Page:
This is why Franky, and Franky alone, is the ‘father’ of the Straw Hat Pirates.
When he was only a small child, he was abandoned on the Grand Line by his parents for being a 'nuisance’. Franky knows what it’s like to be abandoned. Not orphaned–his parents are very likely still out there somewhere–but abandoned, not because his parents died, but because they freaking didn’t want him. Franky knows all too well the loneliness that results, of being small and scared in the big wide world, with no one to turn to.
But he also knows what it’s like to be accepted, to be taken in by someone who became more like 'family’ than those he was actually related to. He knows what it’s like to be given a new sense of hope, to be given direction, to discover that he is not a nuisance at all, that he is actually worth something.
…But then he knows what it’s like to lose that all over again, and by actions he perceives as his own fault, just as he viewed the abandonment by his blood father as his own fault. Losing Tom totally shattered him, so much so that he was willing to forego his lifelong dream of creating ships, the thing that basically defined who he was.
But one thing remained. Foremost to being a shipwright, he wanted to be like Tom. Franky wants to be the father-figure to others that Tom was to him. He wants others to know that they are not hopeless. That they are not a 'nuisance’, that they actually deserve to take up space in the world.
So when he returns to Water 7, he gathers up all the misfits and outcasts, all the 'nuisances’, and gives them a family. He gives them a home, and a purpose to live, so much so that they want the same for him. They want him to revive his dream of being the shipwright aboard the dreamship.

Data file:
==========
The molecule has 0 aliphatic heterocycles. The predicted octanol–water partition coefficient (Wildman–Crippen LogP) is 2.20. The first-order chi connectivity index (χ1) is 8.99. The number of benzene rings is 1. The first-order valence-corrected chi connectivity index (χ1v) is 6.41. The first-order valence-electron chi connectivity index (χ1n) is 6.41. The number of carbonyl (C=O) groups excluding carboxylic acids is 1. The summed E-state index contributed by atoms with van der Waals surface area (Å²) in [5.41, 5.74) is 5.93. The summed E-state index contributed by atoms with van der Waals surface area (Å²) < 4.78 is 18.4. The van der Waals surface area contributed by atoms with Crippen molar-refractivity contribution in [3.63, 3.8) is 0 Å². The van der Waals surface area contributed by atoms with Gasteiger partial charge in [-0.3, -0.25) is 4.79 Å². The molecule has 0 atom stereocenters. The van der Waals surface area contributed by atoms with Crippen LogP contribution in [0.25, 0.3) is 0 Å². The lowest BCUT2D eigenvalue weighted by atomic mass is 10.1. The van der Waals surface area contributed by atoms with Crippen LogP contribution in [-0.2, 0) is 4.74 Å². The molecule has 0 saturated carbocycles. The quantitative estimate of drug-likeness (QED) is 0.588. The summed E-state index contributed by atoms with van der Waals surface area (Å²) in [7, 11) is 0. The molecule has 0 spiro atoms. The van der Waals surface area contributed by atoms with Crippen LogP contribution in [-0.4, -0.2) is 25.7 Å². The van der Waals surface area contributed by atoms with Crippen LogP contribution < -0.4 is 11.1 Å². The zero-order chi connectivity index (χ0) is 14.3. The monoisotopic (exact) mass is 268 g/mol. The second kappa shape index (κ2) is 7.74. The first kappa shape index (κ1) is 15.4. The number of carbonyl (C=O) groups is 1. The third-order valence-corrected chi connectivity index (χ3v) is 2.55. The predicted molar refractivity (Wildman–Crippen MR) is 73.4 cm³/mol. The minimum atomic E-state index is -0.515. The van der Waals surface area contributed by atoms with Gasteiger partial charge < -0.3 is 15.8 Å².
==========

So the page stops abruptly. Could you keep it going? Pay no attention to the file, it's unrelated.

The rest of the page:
And once he does this, he is every bit the father figure he wanted to be. In Dressrosa, when Luffy hears about Ace’s fruit, Franky is the voice of reason. To Usopp, who’s come from a similar-yet-different situation of parental abandonment, he is the first present father figure in that kid’s life, and helps guide him in their similar areas of interest, in which he is more experienced. He knows when to be serious and when to be silly and can switch between the two without a moments warning, entertaining them with his inventions, not because it makes him happy, but because it makes them happy, and that’s what makes him happy.
Because he doesn’t want others to feel the loneliness he felt as a child. He doesn’t want others to feel as though they’re a waste of space or a nuisance. Because he has lived and breathed with a fully human body and with a cyborg one and knows regardless that just existing is never a crime, and while he’s around, no one is going to feel unwanted or worthless.
While he’s around, no one is going to feel fatherless.